Applicants often have more than one illness or injury that prevents them from working full time. By itself one disorder may not meet the requirements of an impairment as stated in Social Security’s Blue Book. However, if an applicant has multiple medical conditions, Social Security must consider how those health issues, combined together, limit an applicant’s ability to hold a job and perform necessary daily tasks. Social Security will also evaluate how your limitations affect your ability to work (called a medical-vocational assessment), taking into account your age, level of education and work experience.
If you have chronic heart failure, you may be eligible for Social Security Disability benefits.
In order to qualify for Social Security Disability, you will need to satisfy a few specific requirements in two categories as determined by the Social Security Administration.
The first category is the Work Requirements which has two tests.
- The Duration of Work test. Whether you have worked long enough to be covered under SSDI.
- The Current Work Test. Whether you worked recently enough for the work to actually count toward coverage.
The second category is the Medical Eligibility Requirement.
- Are you working? Your disability must be “total”.
- Is your medical condition severe? Your disability must be “severe” enough to interfere with your ability to perform basic work-related activities, such as walking, sitting, and remembering.
- Is your medical condition on the List of Impairments? The SSA has a “List of Impairments” that automatically qualify as “severe” disabilities. If your disease is not listed this does not mean you cannot get disability, it means you must prove you cannot maintain employment due to your limitations.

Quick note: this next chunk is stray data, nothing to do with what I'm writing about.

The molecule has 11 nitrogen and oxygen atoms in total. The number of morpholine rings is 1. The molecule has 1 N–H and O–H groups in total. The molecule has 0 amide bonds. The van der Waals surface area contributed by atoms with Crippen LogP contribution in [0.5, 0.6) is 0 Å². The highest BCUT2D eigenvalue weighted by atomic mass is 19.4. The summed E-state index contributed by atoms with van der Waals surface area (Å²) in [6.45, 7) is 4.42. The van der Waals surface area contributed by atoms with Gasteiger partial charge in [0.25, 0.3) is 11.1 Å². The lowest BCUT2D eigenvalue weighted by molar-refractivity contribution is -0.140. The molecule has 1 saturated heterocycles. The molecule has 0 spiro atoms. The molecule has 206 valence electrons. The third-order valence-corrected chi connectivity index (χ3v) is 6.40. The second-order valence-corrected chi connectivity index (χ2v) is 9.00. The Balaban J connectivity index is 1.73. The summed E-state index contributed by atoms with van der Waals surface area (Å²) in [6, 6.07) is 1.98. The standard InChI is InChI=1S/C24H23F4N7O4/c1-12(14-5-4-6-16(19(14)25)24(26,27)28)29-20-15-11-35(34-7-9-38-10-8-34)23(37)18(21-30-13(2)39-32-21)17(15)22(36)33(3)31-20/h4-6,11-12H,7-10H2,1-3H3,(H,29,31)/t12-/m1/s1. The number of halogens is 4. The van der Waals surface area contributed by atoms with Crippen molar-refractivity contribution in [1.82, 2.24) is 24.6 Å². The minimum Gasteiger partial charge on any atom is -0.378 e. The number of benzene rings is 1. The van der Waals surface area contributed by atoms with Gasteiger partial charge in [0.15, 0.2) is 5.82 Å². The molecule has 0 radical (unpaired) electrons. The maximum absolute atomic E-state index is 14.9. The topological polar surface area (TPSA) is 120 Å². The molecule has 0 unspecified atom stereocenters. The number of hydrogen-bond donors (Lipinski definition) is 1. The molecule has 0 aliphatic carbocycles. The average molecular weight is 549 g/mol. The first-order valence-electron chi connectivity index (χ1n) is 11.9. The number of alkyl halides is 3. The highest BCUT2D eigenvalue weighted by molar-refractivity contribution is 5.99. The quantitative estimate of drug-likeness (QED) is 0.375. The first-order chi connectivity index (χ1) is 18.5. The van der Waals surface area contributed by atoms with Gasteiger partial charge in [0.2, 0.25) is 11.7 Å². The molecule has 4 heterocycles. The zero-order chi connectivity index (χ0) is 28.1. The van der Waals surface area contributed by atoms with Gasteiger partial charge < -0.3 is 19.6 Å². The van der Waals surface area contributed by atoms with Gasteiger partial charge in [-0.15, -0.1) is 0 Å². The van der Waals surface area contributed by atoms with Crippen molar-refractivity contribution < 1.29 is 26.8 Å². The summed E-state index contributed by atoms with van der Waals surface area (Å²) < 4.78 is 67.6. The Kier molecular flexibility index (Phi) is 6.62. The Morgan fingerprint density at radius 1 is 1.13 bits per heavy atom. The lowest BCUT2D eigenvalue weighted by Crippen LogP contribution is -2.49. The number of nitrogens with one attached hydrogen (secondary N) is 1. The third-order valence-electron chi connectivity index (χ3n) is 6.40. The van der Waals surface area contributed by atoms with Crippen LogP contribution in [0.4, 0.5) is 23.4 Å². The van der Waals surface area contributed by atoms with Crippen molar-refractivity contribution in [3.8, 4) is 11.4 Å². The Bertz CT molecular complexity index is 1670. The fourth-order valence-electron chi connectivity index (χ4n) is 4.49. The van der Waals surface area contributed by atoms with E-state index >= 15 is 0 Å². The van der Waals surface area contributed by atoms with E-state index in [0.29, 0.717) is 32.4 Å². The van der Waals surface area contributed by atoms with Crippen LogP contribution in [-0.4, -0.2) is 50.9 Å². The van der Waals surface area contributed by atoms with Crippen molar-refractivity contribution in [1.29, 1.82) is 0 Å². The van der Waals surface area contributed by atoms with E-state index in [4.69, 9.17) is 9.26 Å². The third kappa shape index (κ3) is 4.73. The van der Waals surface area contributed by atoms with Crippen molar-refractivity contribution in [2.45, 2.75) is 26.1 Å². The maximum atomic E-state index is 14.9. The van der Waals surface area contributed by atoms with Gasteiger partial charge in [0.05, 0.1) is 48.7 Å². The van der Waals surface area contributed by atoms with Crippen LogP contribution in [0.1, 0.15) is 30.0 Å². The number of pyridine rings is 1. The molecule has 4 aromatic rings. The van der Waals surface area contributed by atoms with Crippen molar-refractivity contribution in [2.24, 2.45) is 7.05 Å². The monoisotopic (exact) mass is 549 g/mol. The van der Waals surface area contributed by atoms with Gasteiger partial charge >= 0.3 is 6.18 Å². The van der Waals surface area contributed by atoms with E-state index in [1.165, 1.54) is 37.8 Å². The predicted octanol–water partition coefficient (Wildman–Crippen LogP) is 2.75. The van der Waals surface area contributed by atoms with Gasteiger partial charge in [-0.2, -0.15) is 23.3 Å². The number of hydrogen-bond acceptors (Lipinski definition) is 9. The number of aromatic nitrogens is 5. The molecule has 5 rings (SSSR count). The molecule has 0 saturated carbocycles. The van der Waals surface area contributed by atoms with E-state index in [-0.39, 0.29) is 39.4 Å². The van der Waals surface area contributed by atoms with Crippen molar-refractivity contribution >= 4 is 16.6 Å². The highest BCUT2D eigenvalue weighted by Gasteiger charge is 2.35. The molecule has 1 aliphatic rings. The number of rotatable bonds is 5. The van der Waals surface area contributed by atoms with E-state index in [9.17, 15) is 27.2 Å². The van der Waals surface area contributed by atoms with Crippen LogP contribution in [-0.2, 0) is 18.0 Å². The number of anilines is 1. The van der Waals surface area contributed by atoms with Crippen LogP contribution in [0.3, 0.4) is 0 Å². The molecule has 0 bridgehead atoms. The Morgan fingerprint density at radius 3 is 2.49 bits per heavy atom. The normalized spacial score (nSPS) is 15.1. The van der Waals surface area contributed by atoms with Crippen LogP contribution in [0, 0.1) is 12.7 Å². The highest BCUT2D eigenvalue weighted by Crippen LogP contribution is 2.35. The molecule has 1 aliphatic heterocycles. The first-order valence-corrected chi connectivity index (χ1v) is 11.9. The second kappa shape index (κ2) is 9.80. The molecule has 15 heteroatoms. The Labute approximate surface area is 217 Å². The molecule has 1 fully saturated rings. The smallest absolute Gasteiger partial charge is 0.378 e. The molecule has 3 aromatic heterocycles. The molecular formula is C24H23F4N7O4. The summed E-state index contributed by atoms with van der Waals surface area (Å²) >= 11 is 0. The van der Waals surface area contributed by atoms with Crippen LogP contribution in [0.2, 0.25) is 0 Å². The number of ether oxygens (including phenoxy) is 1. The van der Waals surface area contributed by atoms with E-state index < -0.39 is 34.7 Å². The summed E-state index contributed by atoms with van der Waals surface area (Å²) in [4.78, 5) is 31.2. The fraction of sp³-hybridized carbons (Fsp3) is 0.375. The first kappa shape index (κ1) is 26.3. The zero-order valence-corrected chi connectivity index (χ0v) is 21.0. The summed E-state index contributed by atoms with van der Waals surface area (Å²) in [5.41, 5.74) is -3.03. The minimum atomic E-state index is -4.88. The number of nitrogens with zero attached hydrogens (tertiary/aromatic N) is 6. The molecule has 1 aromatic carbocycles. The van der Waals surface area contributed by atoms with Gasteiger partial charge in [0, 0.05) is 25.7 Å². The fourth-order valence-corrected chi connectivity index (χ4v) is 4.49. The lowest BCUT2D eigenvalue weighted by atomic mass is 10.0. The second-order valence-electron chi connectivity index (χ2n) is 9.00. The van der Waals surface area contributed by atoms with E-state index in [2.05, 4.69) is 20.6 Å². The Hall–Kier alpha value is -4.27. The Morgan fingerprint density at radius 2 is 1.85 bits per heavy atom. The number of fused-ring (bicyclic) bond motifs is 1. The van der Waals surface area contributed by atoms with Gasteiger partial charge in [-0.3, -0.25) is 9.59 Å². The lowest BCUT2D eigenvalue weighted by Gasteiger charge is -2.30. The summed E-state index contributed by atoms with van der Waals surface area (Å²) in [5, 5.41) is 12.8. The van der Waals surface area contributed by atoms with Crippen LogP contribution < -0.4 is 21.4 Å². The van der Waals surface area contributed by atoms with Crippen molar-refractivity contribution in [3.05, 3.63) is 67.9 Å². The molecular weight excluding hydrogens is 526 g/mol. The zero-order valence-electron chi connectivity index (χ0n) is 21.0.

- Can you do the work you did before? SSDI rules look at whether your medical condition prevents you from doing the work you did prior to developing the condition.
- Can you do any other type of work? If you cannot do your prior work, an evaluation is made as to whether you can perform any other kind of work.
More details can be found on our Qualifying for Disability page.
Disability benefits are an important source of income for those who are unable to work. If you are not able to work due to accident or illness, you may be eligible for Social Security Disability or Long Term Disability benefits. If you have applied for benefits and been denied, contact the attorneys at Bemis, Roach and Reed for a free consultation. Call 512-454-4000 and get help NOW.
Author: Attorney Greg Reed has been practicing law for 29 years. He is Superlawyers rated by Thomson Reuters and is Top AV Preeminent® and Client Champion Gold rated by Martindale Hubbell. Through his extensive litigation Mr. Reed obtained board certification from the Texas Board of Legal Specialization. Greg is admitted to practice in the United States District Court – all Texas Districts and the United States Court of Appeals-Fifth Circuit. Mr. Reed is a member of the Travis County Bar Association, Texas Trial Lawyers Association, past Director of the Capital Area Trial Lawyers Association, and an Associate member of the American Board of Trial Advocates. Mr. Reed and all the members of Bemis, Roach & Reed have been active participants in the Travis County Lawyer referral service.